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« Reply #8 on: December 01, 2005, 11:38:17 AM »


mattheis said:
Quote
This rubs me the wrong way. I'm not here to be a part of anyone's ideological movement or metaphorical war. I'm here to learn more about a hobby I care deeply about.

Who knows. Perhaps we don't know but we may be part of it. Just because we want to learn, just because we care deeply about.

I think I will stop talking, and I will better write a game.

Cheers,
Arturo
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Eero Tuovinen
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« Reply #9 on: December 01, 2005, 11:39:32 AM »

┤But then, is there any particular need to embrace the metaphor? I'd think that anybody who takes this kind of thing too seriously needs to take a deep breath. However pleasing a metaphor, ultimately they do nothing for the real world. So anybody who's considering getting offended: I prefer you wouldn't. I find it a rare treat when Ron and others speak ideology in any form, so I very much hope this doesn't incite a negative reaction. Although I imagine this stuff to make the rounds at RPGnet sooner or later anyway...
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matthijs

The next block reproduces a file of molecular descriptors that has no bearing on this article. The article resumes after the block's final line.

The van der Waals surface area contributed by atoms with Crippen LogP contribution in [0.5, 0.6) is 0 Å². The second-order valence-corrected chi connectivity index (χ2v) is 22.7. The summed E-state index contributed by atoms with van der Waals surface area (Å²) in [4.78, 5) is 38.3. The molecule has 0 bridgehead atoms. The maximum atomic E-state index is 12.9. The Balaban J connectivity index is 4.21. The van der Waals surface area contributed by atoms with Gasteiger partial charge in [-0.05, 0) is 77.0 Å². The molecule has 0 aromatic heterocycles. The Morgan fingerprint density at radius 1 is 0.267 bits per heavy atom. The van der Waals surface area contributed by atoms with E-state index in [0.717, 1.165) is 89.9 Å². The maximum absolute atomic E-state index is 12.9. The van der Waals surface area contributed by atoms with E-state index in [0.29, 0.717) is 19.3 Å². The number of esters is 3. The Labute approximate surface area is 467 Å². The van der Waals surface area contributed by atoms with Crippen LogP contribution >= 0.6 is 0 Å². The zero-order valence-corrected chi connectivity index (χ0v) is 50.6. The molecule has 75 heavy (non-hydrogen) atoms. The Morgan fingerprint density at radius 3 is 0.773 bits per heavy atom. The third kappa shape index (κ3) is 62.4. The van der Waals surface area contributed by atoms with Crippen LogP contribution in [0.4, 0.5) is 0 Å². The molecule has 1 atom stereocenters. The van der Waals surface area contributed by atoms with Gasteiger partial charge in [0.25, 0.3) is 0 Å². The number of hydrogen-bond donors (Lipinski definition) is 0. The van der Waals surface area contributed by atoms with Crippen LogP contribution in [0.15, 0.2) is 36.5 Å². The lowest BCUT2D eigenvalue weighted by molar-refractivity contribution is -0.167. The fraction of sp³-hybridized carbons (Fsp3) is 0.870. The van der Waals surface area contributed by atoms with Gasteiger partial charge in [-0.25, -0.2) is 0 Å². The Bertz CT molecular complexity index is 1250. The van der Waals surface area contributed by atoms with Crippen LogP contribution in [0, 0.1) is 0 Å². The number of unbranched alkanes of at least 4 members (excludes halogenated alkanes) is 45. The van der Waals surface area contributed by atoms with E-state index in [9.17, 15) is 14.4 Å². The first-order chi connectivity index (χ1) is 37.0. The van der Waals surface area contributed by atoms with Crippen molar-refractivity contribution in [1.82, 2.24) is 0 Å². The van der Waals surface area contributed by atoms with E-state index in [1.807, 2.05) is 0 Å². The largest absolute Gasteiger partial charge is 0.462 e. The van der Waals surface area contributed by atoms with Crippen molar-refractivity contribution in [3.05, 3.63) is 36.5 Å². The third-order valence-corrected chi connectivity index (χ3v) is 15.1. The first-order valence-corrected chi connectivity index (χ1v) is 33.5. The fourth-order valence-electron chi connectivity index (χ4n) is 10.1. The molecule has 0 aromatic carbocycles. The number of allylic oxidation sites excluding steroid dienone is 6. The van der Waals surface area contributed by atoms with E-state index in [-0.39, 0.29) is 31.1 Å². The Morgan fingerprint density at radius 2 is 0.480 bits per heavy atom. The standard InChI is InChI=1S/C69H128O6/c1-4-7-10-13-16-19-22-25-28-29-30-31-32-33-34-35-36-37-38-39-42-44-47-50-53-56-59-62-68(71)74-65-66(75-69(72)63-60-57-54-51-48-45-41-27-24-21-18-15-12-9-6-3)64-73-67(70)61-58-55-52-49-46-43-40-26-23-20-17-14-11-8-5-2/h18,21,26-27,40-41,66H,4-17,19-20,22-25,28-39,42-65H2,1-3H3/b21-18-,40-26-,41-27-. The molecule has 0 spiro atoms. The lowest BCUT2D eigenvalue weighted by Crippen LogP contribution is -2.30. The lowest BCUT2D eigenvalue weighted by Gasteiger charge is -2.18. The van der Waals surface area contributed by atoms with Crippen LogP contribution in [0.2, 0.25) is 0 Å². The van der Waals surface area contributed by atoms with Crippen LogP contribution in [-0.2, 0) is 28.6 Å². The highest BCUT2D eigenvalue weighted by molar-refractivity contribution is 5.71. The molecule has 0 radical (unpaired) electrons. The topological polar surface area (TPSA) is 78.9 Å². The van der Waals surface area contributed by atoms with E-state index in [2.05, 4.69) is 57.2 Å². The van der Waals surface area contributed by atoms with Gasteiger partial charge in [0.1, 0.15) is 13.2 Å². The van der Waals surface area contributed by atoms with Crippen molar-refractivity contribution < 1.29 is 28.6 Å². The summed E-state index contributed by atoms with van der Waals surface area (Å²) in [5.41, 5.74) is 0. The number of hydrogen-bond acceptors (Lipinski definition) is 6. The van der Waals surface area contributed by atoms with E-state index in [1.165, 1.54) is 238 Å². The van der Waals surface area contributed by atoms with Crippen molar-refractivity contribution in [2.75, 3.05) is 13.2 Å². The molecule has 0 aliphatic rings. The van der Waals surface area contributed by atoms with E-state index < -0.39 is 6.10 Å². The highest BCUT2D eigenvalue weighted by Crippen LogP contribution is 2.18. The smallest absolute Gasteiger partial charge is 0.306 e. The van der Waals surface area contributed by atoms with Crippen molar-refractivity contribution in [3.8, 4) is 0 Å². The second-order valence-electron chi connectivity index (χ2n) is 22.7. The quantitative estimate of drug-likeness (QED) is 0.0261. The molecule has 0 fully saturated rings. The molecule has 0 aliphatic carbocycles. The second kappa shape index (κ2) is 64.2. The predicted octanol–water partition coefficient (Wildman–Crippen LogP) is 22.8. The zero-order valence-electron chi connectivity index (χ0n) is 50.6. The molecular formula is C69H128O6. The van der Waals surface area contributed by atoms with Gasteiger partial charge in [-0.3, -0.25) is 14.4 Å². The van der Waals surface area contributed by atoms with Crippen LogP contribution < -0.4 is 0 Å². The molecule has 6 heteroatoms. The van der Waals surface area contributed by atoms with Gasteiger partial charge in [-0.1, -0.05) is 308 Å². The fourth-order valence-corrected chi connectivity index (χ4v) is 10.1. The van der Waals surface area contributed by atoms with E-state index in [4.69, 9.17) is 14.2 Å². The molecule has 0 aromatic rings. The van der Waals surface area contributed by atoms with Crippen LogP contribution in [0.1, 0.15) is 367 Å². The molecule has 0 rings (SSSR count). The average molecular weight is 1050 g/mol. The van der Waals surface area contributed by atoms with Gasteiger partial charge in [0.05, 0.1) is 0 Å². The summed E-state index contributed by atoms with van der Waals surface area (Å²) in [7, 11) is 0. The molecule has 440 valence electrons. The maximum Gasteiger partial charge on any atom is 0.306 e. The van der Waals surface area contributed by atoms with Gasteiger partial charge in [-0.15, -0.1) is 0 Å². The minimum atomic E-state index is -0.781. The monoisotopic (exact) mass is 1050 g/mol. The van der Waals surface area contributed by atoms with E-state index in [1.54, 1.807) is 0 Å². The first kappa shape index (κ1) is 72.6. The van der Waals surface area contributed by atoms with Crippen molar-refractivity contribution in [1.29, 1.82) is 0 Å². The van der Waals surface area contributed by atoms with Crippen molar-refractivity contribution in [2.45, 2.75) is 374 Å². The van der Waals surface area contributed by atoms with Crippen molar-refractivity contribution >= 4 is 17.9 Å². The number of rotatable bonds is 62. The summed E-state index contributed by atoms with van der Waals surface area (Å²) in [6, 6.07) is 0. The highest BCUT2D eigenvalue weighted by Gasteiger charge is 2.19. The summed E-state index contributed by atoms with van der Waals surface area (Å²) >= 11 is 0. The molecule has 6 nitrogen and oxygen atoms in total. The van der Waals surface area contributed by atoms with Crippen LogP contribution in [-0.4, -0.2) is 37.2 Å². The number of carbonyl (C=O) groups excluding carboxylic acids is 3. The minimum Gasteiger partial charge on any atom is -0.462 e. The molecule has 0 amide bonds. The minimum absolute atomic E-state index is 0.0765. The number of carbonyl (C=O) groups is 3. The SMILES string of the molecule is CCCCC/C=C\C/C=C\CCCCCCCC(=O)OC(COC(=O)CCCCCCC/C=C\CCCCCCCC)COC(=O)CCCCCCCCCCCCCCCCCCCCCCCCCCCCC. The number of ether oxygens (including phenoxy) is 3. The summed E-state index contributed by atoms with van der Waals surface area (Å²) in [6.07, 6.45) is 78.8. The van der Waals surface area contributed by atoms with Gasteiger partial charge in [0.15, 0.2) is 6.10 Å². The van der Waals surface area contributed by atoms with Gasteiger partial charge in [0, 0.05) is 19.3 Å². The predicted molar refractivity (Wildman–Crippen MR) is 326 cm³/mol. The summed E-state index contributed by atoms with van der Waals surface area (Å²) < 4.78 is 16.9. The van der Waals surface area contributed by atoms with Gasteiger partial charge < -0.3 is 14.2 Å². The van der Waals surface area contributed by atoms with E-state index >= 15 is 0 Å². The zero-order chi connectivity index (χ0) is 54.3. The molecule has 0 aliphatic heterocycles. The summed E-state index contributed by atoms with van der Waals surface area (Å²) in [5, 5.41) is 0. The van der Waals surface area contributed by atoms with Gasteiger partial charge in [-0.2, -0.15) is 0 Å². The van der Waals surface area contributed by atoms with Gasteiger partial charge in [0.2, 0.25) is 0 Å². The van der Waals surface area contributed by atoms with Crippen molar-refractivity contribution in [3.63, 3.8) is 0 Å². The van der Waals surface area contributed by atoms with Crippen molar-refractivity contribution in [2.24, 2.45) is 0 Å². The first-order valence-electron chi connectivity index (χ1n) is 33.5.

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« Reply #10 on: December 01, 2005, 01:26:19 PM »

Eero, you're contradicting yourself. Agitation is an invaluable social tool, while the metaphor does nothing for the real world? Metaphors are powerful; they stir up emotion by leading people to think that one concept can inherit all the traits of another, unrelated one. There's a reason Ron isn't writing these stories about: A tower of magical scholars; a monastery; people selling used cars; politicians; kindergarten employees...

The war metaphor says: What we stand for is under attack! It gets the heart pumping. And it's easy to forget to ask questions like:

- Who's this "we"?
- Do I stand for the same thing you do?
- Who, exactly, is attacking? In what way?

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Ron Edwards
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« Reply #11 on: December 01, 2005, 05:55:35 PM »

Hi Matthijs,

While I applaud your distrust of fiery-wartime metaphors (especially when written by an American), this one does, in this case, have a very specific meaning. In fact, every single detail I've presented in the three stories has a direct corollary in the real world.

You can probably figure out the metaphor and the "we" by checking out the other stories, especially the one in the Publishing forum. Or if you want it spoon-fed to you, see my reply in John Kim's Stroll thread.

Best,
Ron
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matthijs
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« Reply #12 on: December 02, 2005, 01:19:14 AM »

Ron, you're right - the fact that you're an American writing tough tales of war added to my discomfort. (I live in a tiny, oil-rich social democrat country - I'm sure people can understand why U. S. foreign policy scares me a bit). However, I'm glad you're willing to explain your metaphors; now I'm not that troubled with the stories.

They do, of course, serve to draw a distinction between those who are self-publishing and those who aren't - but that's just as it should be on this site. (Speaking as one who isn't self-publishing. [Yet?]).